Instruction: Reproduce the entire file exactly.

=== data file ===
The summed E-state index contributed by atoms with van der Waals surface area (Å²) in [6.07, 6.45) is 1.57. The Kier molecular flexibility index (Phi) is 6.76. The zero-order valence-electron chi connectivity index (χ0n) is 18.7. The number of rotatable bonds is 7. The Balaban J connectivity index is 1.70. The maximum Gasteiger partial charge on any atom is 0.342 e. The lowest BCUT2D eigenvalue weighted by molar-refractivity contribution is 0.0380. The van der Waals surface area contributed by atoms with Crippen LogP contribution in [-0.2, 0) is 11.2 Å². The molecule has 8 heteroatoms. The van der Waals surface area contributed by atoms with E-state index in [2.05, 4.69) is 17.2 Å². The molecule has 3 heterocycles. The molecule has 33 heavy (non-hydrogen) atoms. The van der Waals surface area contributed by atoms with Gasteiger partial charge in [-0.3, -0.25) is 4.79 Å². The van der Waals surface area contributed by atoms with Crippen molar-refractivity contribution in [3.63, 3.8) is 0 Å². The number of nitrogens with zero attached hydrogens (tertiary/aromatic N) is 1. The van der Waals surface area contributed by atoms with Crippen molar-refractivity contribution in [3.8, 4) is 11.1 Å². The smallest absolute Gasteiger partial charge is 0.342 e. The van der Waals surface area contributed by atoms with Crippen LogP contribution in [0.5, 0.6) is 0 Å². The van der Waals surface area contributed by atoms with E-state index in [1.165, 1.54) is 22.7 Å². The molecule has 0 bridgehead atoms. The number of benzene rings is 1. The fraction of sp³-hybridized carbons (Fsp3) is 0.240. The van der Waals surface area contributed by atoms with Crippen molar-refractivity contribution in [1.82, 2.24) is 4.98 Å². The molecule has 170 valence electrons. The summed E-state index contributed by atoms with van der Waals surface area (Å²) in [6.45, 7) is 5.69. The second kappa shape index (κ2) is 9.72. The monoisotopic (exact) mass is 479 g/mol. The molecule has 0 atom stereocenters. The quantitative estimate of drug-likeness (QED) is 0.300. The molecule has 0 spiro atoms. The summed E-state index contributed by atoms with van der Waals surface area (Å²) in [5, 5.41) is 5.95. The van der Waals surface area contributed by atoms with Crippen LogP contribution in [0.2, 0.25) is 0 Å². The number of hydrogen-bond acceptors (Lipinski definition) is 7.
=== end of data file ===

The summed E-state index contributed by atoms with van der Waals surface area (Å²) in [6.07, 6.45) is 1.57. The Kier molecular flexibility index (Phi) is 6.76. The zero-order valence-electron chi connectivity index (χ0n) is 18.7. The number of rotatable bonds is 7. The Balaban J connectivity index is 1.70. The maximum Gasteiger partial charge on any atom is 0.342 e. The lowest BCUT2D eigenvalue weighted by molar-refractivity contribution is 0.0380. The van der Waals surface area contributed by atoms with Crippen LogP contribution in [-0.2, 0) is 11.2 Å². The molecule has 8 heteroatoms. The van der Waals surface area contributed by atoms with E-state index in [2.05, 4.69) is 17.2 Å². The molecule has 3 heterocycles. The molecule has 33 heavy (non-hydrogen) atoms. The van der Waals surface area contributed by atoms with Gasteiger partial charge in [-0.3, -0.25) is 4.79 Å². The van der Waals surface area contributed by atoms with Crippen molar-refractivity contribution in [3.63, 3.8) is 0 Å². The number of nitrogens with zero attached hydrogens (tertiary/aromatic N) is 1. The van der Waals surface area contributed by atoms with Crippen molar-refractivity contribution in [3.8, 4) is 11.1 Å². The smallest absolute Gasteiger partial charge is 0.342 e. The van der Waals surface area contributed by atoms with Crippen LogP contribution in [0.5, 0.6) is 0 Å². The van der Waals surface area contributed by atoms with E-state index in [1.165, 1.54) is 22.7 Å². The molecule has 0 bridgehead atoms. The number of benzene rings is 1. The fraction of sp³-hybridized carbons (Fsp3) is 0.240. The van der Waals surface area contributed by atoms with Crippen molar-refractivity contribution in [1.82, 2.24) is 4.98 Å². The molecule has 170 valence electrons. The summed E-state index contributed by atoms with van der Waals surface area (Å²) in [6.45, 7) is 5.69. The second kappa shape index (κ2) is 9.72. The monoisotopic (exact) mass is 479 g/mol. The molecule has 0 atom stereocenters. The quantitative estimate of drug-likeness (QED) is 0.300. The molecule has 0 spiro atoms. The summed E-state index contributed by atoms with van der Waals surface area (Å²) in [5, 5.41) is 5.95. The van der Waals surface area contributed by atoms with Crippen LogP contribution in [0.2, 0.25) is 0 Å². The number of hydrogen-bond acceptors (Lipinski definition) is 7.